Why I'm a zero-tolerant kind of guy

The results of practising zero tolerance in my daily life have been dramatic
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The Independent Culture
I HAVE been practising zero tolerance for several months now and the effect on my life has been dramatic. So I was delighted earlier this week when I heard the Prime Minister tell the nation, "Don't show zero imagination. Help us to have a zero tolerance of crime."

But why just crime? And why should zero tolerance, if it works, be reserved solely for the police and other government institutions?

Why can't an ordinary guy like me adopt a zero tolerance approach to his everyday life? No reason, I thought, and so I took the first teetering steps on the path to zero tolerance where today I march so confidently and, thanks to Tony Blair, in such fine company.

I had read the results of Mayor Giuliani's zero tolerance of squeegee merchants in New York which succeeded in lowering the number of murders, rapes and crack houses in the Big Apple. Here in Britain, I'd seen the reports of Det Supt Mallon's zero tolerance efforts in Middlesbrough, based on the philosophy that tolerating any antisocial behaviour in a neighbourhood soon attracts bigger hoodlums and far more hideous crimes. Det Supt Mallon's tactics were said to have worked a treat.

I'll share with you my very first act of zero tolerance. I was sitting in the front room at home on a Saturday morning, having just consumed my second cup of tea.

Suddenly, after reading an article about Det Supt Mallon, I experienced what can only be described as a St Paul on the road to Damascus zero tolerance vision. Overwhelmed, I sat in awed silence for many minutes, the cup of tea growing tepid in my hand.

My trance was disrupted by the sound of the morning post scudding through the slot in my front door. I rose and went to gather the usual brown envelopes, bills and informative "mailshots". However, one envelope caught my eye. It looked like my gas bill but closer inspection revealed that it was not my gas bill. In truth it was addressed to the person who lived next door to me.

One of the most rewarding aspects of zero tolerance is how instinctive it is, and how quickly one can adopt its practice.

At that moment, my zero tolerance baptism, I didn't have to intellectualise about what to do next; I simply knew, with a kind of spiritual certainty that seemed to spring from the very depths of my gums, what must be done.

I bolted out of the door and up the block, collared the postman and confronted him with the incontrovertible evidence: my neighbour's gas bill. "How do you suppose I got this then?" I asked him and, in no uncertain terms, informed him of the far-reaching consequences that might ensue if such a "mis-delivery" were repeated over and over again. It could spread up my street and on to the next block, then throughout the entire neighbourhood. Where would it stop? Greater London? The Home Counties? Or would the whole of the British Isles have to be affected before his careless plague ran its dreadful course?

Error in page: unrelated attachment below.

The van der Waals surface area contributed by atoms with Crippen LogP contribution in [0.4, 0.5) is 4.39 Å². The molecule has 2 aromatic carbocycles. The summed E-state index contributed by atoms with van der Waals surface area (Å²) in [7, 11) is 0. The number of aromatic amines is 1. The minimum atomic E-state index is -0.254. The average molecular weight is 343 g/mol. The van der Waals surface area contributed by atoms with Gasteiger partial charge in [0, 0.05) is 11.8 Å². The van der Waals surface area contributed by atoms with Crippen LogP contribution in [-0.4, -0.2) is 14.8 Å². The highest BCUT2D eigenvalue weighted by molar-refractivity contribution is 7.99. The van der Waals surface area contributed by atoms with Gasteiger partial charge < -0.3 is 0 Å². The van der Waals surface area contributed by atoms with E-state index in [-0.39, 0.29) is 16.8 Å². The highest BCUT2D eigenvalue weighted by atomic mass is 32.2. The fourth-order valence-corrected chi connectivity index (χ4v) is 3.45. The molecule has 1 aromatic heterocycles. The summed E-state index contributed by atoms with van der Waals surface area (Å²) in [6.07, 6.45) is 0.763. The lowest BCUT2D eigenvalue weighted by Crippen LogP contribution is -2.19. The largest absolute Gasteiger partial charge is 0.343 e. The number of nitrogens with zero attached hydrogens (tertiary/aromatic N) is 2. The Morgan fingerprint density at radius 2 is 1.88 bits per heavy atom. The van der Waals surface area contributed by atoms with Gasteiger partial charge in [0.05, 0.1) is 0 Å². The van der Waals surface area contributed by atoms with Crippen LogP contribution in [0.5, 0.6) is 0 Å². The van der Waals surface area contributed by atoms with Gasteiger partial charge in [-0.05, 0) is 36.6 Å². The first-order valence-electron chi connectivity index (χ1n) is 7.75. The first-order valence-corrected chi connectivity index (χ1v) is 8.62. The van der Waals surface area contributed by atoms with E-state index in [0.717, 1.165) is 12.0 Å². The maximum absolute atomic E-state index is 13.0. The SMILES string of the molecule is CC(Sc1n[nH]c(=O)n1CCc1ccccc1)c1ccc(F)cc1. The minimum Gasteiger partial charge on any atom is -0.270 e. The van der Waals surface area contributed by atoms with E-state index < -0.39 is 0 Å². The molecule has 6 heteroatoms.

As this contagion of sloppy postal service spread, it was bound to attract even worse social maladies. If allowed to go unchecked, according to the philosophy of zero tolerance, before long my pleasant, leafy northwest London street could be transformed into a "Blood Alley" where drug dealers and gangsters murdered each other with AK-47s, while muggers and squeegee merchants lurked behind every box hedge.

Obviously, I told the postman, I would be writing to his superiors at the Post Office to demand that he lose his job. I left him there on the pavement shouting coarse inanities at my back and returned to my home where I immediately went to my study and composed the letter on my PC.

The results of practising zero tolerance have, as I say, been dramatic. On this particular occasion, perhaps not as dramatic as I might have expected. The same postman continues to deliver mail on my street. However, I did receive a letter from the postal authorities promising to "look into the matter".

From the dour expression on my postman's face as he walks past every morning, I can see that he has been most severely "looked into". With a modest but profound satisfaction, I walk out to collect the letters from the front garden and cement path where they are now strewn, even in the rain, by this chastened public servant.

A lack of space prevents me from elaborating further on how I practice zero tolerance in my home (even after my family moved out), while driving (before my car was burnt), in restaurants (where I will certainly never return) and at my former job. But I expect this single example should be enough to show you that, as Tony Blair so eloquently affirmed yesterday, zero tolerance is the way forward. Not just for the nation, but for you and me.